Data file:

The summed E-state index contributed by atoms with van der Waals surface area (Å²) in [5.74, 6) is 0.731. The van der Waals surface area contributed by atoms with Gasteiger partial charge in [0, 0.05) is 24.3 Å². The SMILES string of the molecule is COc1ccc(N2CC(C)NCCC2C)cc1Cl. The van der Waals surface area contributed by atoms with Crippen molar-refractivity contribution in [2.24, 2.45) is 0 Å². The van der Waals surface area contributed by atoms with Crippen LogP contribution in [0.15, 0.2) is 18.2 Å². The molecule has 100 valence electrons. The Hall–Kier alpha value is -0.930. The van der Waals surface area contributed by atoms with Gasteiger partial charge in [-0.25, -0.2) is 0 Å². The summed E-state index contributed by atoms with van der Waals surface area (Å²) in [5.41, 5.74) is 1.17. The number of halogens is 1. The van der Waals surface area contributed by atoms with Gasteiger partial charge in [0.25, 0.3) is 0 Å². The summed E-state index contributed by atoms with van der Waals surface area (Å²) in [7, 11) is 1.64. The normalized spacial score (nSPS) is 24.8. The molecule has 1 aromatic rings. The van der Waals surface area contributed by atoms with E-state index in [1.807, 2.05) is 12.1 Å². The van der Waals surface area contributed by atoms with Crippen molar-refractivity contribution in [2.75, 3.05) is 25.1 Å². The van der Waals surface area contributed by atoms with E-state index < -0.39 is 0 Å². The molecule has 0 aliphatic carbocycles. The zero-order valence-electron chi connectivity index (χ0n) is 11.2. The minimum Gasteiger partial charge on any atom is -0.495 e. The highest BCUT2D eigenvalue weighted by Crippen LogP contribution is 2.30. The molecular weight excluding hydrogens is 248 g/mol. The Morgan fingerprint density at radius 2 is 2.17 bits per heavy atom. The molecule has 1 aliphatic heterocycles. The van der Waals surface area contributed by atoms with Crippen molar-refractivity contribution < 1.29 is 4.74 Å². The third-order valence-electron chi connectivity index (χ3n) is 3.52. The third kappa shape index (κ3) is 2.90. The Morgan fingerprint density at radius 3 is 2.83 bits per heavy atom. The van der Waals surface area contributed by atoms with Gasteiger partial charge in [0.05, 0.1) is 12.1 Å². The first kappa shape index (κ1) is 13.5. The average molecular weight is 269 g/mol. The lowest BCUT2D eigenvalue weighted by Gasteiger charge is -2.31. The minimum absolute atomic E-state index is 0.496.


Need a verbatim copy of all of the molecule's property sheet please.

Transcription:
The summed E-state index contributed by atoms with van der Waals surface area (Å²) in [5.74, 6) is 0.731. The van der Waals surface area contributed by atoms with Gasteiger partial charge in [0, 0.05) is 24.3 Å². The SMILES string of the molecule is COc1ccc(N2CC(C)NCCC2C)cc1Cl. The van der Waals surface area contributed by atoms with Crippen molar-refractivity contribution in [2.24, 2.45) is 0 Å². The van der Waals surface area contributed by atoms with Crippen LogP contribution in [0.15, 0.2) is 18.2 Å². The molecule has 100 valence electrons. The Hall–Kier alpha value is -0.930. The van der Waals surface area contributed by atoms with Gasteiger partial charge in [-0.25, -0.2) is 0 Å². The summed E-state index contributed by atoms with van der Waals surface area (Å²) in [5.41, 5.74) is 1.17. The number of halogens is 1. The van der Waals surface area contributed by atoms with Gasteiger partial charge in [0.25, 0.3) is 0 Å². The summed E-state index contributed by atoms with van der Waals surface area (Å²) in [7, 11) is 1.64. The normalized spacial score (nSPS) is 24.8. The molecule has 1 aromatic rings. The van der Waals surface area contributed by atoms with E-state index in [1.807, 2.05) is 12.1 Å². The van der Waals surface area contributed by atoms with Crippen molar-refractivity contribution in [2.75, 3.05) is 25.1 Å². The van der Waals surface area contributed by atoms with E-state index < -0.39 is 0 Å². The molecule has 0 aliphatic carbocycles. The zero-order valence-electron chi connectivity index (χ0n) is 11.2. The minimum Gasteiger partial charge on any atom is -0.495 e. The highest BCUT2D eigenvalue weighted by Crippen LogP contribution is 2.30. The molecular weight excluding hydrogens is 248 g/mol. The Morgan fingerprint density at radius 2 is 2.17 bits per heavy atom. The molecule has 1 aliphatic heterocycles. The van der Waals surface area contributed by atoms with Crippen molar-refractivity contribution < 1.29 is 4.74 Å². The third-order valence-electron chi connectivity index (χ3n) is 3.52. The third kappa shape index (κ3) is 2.90. The Morgan fingerprint density at radius 3 is 2.83 bits per heavy atom. The van der Waals surface area contributed by atoms with Gasteiger partial charge in [0.05, 0.1) is 12.1 Å². The first kappa shape index (κ1) is 13.5. The average molecular weight is 269 g/mol. The lowest BCUT2D eigenvalue weighted by Gasteiger charge is -2.31. The minimum absolute atomic E-state index is 0.496.